Eliminating Roadblocks to Meditation

Let’s face it, meditation is a daunting prospect. You’ve heard people rave about it but how can you possibly sit still for more than 1 minute and focus your mind simply on breathing? In the beginning it’s totally normal for your mind to resist and think mediation is for hippy dippy types. Try put those thoughts aside- focus on what meditation COULD do for you – do you want to be less reactive, feel less stressed or be more focused?

Many highly successful individuals rely on taking time out for meditation every day. Jeff Weiner, CEO of LinkedIn puts aside blocks in his day to mediate and noted in an interview published in February 2012 in The Wall Street Journal,  that pausing to reflect on situations helps him to strategize and work proactively towards long-term goals. “Part of the key to time management is carving out time to think, as opposed to constantly reacting,” Weiner said.

A lot of people disregard meditation and say it doesn’t work for them. Of course it shouldn’t be forced. But if you’re curious on the movement towards self-care and holistic health then let your guard down.

The reasons why meditation doesn’t work can be easily fixed.

For example, the major roadblock to getting into meditation is that your mind tends to wander. Your brain is racing to various random thoughts or you just keep thinking ‘what is the point of this’? There’s nothing wrong with that and it’s natural. Meditation is not about stopping your thoughts. It’s about learning to observe them without judgment or attachment. When you notice your mind starting to race, simply acknowledge what it is you are thinking about then take a moment and pause. You don’t need to pull your attention right back to the breath. Instead, let go of whatever it was you were thinking about, reopen your attention then gently return your awareness to the breath. Be present for each inhalation and exhalation.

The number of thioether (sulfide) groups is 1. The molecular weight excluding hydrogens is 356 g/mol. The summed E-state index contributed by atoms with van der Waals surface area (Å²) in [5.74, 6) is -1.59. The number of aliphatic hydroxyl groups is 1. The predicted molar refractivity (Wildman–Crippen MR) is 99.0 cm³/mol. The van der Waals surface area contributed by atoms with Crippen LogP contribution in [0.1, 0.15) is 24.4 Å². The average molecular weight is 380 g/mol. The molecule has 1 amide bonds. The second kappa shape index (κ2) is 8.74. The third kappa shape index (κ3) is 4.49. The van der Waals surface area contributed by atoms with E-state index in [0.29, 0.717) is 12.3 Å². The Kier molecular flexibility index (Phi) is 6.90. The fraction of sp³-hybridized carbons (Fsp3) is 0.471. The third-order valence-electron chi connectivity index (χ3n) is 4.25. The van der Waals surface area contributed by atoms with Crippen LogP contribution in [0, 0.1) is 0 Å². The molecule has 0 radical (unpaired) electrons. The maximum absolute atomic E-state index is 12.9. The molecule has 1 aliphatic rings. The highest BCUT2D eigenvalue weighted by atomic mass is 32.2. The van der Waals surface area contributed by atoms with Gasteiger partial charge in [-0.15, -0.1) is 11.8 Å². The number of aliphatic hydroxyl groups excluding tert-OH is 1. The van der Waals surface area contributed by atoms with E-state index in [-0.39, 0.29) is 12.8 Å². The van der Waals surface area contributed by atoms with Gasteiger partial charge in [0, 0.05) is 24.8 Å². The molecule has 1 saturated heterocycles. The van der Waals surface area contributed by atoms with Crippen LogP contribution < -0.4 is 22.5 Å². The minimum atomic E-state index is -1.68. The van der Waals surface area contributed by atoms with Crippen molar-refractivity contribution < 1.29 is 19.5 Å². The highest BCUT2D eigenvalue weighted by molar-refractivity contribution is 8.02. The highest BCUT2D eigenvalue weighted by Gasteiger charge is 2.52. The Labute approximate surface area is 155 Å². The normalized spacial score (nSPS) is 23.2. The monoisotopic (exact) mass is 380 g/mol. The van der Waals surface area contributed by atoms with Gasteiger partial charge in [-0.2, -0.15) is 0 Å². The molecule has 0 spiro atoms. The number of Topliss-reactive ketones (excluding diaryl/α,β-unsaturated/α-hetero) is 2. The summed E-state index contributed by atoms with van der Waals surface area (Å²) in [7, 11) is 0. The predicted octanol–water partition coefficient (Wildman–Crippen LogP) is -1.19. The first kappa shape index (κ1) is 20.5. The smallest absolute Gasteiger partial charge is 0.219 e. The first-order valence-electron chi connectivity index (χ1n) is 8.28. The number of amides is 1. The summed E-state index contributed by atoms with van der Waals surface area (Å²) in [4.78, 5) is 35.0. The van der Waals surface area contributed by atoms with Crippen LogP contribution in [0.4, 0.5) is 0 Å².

Don’t let the perception or belief of what ‘meditation looks like’ make you believe you have to sit cross legged in an awkward upright position. If that doesn’t work for you, meditation and mindfulness can be practiced sitting in a chair or even lying down with your arms and legs spread out. Do what works for your body because if you are not comfortable there is no hope that you can relax your mind and focus on anything else but that cramped up leg muscle. If simply focusing on your breath is not possible in the beginning, then try lighting your favorite candle or incense so your mind first focuses on and enjoys the fragrance.